With American leadership facing increased competition from China and India, the question of how hegemons emerge—and are able to create conditions for lasting stability—is of utmost importance in international relations. The generally accepted wisdom is that liberal superpowers, with economies based on capitalist principles, are best able to develop systems conducive to the health of the global economy.
In Birth of Hegemony, Andrew C. Sobel draws attention to the critical role played by finance in the emergence of these liberal hegemons. He argues that a hegemon must have both the capacity and the willingness to bear a disproportionate share of the cost of providing key collective goods that are the basis of international cooperation and exchange. Through this, the hegemon helps maintain stability and limits the risk to productive international interactions. However, prudent planning can account for only part of a hegemon’s ability to provide public goods, while some of the necessary conditions must be developed simply through the processes of economic growth and political development. Sobel supports these claims by examining the economic trajectories that led to the successive leadership of the Netherlands, Britain, and the United States.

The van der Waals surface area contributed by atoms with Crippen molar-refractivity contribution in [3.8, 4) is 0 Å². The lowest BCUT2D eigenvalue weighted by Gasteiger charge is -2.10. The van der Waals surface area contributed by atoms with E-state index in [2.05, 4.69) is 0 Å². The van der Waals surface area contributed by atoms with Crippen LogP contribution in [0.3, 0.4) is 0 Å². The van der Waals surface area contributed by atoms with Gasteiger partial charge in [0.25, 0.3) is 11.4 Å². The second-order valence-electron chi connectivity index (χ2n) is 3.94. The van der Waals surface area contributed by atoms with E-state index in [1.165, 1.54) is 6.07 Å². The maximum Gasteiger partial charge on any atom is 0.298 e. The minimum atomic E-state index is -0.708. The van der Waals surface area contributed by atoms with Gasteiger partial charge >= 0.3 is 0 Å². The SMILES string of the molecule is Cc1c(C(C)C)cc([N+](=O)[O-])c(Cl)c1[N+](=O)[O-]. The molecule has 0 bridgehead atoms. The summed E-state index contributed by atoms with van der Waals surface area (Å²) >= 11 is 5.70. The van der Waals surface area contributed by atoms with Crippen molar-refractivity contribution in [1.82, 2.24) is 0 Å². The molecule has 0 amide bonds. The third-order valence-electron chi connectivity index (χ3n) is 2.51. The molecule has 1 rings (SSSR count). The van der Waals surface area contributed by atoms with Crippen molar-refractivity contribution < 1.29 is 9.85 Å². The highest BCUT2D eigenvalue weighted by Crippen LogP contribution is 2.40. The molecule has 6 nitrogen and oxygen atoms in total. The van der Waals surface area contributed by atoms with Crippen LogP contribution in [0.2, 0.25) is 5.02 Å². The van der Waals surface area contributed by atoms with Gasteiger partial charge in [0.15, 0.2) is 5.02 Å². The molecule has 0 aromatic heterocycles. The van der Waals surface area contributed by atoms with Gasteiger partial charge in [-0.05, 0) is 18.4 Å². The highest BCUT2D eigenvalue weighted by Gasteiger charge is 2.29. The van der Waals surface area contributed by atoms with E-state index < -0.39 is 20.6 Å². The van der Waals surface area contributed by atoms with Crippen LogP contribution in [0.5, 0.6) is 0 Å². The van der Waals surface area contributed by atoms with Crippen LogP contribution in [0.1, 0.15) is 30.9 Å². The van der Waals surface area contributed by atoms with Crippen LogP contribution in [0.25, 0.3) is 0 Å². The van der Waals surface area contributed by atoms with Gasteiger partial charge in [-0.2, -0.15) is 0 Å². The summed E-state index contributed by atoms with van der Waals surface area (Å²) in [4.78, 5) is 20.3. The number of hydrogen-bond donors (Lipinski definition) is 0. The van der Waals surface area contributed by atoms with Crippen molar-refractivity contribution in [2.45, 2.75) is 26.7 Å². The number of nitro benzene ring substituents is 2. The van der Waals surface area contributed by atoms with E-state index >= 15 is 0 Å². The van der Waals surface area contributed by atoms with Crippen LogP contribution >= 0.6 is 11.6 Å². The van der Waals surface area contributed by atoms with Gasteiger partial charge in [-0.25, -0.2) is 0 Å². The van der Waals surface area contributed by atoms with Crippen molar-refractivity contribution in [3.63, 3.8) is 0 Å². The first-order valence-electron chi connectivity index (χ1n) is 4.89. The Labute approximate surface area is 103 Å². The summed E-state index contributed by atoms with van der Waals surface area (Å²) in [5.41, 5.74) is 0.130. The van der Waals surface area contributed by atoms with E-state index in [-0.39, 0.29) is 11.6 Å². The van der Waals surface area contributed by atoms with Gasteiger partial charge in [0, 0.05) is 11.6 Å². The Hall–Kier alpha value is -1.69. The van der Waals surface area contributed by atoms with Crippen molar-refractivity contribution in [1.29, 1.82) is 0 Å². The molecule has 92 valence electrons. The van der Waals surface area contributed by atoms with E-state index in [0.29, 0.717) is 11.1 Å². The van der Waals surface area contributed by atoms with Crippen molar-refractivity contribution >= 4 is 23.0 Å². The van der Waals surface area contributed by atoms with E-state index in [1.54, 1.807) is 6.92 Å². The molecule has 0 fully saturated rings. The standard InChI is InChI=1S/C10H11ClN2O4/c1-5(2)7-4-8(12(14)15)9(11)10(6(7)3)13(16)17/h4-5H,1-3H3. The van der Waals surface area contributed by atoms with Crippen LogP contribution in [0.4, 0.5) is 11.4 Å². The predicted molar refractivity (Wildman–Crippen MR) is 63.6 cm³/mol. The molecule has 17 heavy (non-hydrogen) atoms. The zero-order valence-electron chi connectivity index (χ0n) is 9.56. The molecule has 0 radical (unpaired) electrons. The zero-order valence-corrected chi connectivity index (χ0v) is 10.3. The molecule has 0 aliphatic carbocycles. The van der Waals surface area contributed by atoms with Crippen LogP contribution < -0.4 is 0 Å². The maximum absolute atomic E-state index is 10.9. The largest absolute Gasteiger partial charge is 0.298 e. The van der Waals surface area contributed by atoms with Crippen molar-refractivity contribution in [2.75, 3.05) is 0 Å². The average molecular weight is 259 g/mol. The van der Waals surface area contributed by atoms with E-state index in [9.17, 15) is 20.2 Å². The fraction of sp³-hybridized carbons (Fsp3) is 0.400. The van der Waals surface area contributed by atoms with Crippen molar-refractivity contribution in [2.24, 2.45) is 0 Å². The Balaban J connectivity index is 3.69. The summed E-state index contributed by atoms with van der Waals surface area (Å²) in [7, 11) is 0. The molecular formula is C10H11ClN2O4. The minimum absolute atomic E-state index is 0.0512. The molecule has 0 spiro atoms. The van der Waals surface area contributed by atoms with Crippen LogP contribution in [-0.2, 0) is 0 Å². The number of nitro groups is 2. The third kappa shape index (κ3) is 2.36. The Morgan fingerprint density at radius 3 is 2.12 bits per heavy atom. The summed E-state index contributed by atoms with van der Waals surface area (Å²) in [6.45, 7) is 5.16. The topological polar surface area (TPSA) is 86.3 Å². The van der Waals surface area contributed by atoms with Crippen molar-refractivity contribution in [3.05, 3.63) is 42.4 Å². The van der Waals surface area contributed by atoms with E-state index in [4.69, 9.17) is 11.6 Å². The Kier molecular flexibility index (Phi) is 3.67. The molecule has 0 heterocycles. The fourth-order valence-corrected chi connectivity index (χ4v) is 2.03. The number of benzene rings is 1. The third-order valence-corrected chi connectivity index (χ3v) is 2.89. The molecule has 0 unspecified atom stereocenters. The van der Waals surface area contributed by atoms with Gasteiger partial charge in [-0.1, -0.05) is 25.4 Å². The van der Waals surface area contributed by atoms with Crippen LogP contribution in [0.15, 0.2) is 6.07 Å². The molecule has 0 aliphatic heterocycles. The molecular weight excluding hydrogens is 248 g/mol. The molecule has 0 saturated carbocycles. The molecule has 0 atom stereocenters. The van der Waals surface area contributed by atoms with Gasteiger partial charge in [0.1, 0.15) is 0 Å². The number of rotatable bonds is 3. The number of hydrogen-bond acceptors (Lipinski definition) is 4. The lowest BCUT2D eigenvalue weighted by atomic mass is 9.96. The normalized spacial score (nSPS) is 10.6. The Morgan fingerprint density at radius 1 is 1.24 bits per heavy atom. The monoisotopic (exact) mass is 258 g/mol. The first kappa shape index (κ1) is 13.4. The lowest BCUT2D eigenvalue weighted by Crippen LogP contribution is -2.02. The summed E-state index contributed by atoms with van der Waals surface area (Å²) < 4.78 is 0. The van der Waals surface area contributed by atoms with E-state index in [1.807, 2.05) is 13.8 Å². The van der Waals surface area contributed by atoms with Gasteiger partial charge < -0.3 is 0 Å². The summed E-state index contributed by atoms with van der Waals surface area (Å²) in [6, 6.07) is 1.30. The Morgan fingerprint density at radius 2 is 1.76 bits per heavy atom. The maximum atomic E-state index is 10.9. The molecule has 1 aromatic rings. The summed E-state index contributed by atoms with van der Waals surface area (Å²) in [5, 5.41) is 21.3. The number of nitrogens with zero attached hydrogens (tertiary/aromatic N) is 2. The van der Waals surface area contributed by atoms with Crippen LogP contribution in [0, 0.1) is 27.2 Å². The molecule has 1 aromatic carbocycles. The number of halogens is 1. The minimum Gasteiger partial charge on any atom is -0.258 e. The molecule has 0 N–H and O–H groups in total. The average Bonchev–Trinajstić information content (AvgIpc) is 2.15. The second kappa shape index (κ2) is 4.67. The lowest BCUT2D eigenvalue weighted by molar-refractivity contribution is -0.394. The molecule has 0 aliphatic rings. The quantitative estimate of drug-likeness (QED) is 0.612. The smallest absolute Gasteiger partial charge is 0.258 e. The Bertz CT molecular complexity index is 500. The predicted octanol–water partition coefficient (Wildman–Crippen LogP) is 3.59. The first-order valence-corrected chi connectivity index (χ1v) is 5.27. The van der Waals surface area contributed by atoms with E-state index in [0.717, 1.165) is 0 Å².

Stability in international affairs has long been a topic of great interest to our understanding of global politics, and Sobel’s nuanced and theoretically sophisticated account sets the stage for a consideration of recent developments affecting the United States.